Providing the means to exploit Big Data to improve healthcare, without neglecting the ethics behind the use of such data, is one of the main goals of AEGLE project.
Many people have concerns about their personal information being used, especially when it is medical information. They want to know why these data are useful, and what measures will protect their confidentiality. This article will explain why Big Data is useful for improving healthcare, and how we protect patient confidentiality.
What is Big Data?
Big Data involves the use of different data sources to gain usable insights. These data will be of different types (Variety), often very large amounts of data (Volume), analysed rapidly to provide a timely response (Velocity), accurate and reliable (Veracity), and providing some benefit (Value). These are the 5 Vs or pillars of Big Data.
Healthcare already generates vast amounts of data. There are many different sources and types of data, varying from digital inputs from sensors to handwritten or electronic patient clinical records to images and laboratory results etc. Usually, these are fairly reliable data (although for example patient history can be unreliable) and can be used for analysis purposes. The results of such an analysis may need to be acted on within minutes, hours, days or weeks depending on clinical risks and ability for changes to take effect.
Thus, the analysis of data can produce incremental improvements in the delivery of healthcare. It can pinpoint causes of medical errors, highlight best practice, detect unrecognised problems caused by medications, and help identify the best treatment of a particular patient, with specific disease types or processes (the so-called personalised medicine being tailored to each patient).
Healthcare data has safeguards due to the sensitive nature of the patient’s personal details: healthcare professionals owe their patients a duty of confidentiality whenever they handle patient data. However, valuable research can be conducted on statistical data with all patients’ personal information removed, so that the patient cannot be identified.
Many people are happy to share their healthcare data for research when appropriate safeguards are provided so that anonymous data is used. Patients, as well as ethical boards, would prefer that patients’ consent is sought whenever a patient’s health records or data are used for clinical management or research. But, this may not be always possible for practical reasons, for instance, when dealing with historical datasets.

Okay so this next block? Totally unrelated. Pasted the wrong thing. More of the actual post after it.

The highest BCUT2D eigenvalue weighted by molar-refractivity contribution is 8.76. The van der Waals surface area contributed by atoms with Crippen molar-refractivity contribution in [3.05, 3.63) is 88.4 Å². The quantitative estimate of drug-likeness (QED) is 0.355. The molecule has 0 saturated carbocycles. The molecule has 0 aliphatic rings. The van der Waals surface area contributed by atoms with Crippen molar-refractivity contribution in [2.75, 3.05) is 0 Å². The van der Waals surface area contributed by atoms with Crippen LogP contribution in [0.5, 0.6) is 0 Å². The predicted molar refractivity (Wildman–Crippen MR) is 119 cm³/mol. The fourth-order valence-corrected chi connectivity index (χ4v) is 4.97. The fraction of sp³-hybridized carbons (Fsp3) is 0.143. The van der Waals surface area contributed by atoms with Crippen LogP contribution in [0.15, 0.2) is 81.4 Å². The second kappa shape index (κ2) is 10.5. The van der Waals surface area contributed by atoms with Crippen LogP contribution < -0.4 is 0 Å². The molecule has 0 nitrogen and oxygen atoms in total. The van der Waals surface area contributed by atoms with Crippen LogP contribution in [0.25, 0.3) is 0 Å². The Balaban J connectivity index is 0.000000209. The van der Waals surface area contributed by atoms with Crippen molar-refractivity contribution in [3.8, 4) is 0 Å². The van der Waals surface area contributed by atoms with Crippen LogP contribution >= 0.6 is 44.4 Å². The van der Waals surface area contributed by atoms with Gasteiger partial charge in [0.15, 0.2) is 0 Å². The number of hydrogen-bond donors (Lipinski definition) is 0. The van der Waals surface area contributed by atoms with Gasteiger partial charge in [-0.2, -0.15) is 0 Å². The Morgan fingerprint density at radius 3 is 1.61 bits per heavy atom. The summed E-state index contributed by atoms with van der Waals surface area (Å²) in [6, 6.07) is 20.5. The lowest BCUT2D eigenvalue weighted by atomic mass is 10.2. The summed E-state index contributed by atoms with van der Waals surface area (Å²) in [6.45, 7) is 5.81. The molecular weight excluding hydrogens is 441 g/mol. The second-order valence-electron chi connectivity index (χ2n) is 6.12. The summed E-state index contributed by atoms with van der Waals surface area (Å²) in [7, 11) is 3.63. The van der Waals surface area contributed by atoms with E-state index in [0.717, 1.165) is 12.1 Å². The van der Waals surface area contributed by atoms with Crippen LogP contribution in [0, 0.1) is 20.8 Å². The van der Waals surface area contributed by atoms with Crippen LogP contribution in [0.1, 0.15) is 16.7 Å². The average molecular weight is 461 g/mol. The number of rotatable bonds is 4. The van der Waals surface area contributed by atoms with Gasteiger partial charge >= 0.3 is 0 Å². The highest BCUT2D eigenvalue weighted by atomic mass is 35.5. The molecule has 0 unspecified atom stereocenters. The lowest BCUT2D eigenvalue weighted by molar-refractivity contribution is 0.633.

For this reason, the provision of appropriate safeguards is vital for Big Data projects in healthcare so that patient confidentiality is provided yet at the same time, the data can be harnessed to render usefulness that may help the patients in the future.
The characteristics of applied ethical safeguards in Big Data projects like AEGLE are:
Firstly, in big data analytics, all the data are aggregated together for analysis. This means the details of one particular person cannot be identified.
Secondly, their personal information becomes simply a number of non-identifiable patient results within a large dataset. There are technical methods to ensure this rendering of personalised to non-identifiable data is possible, yet still preserving the useful material for statistical analysis.
The AEGLE project is developing a new ethical methodology for the use of Big Data in healthcare, which will enable the use of data in a way that conforms with patients’ expectations, in terms of privacy and security, whilst maximising the benefits for the wider community. This draws on recent research that has involved the public in discussions about how data can be used, which we will discuss in another blog shortly.
We are offering the opportunity for you to learn more about the latest developments of the AEGLE platform for Big Data analytics in healthcare for (clinical) research and clinical practice, joining our series of webinars (learn how HERE) or watch our videos HERE.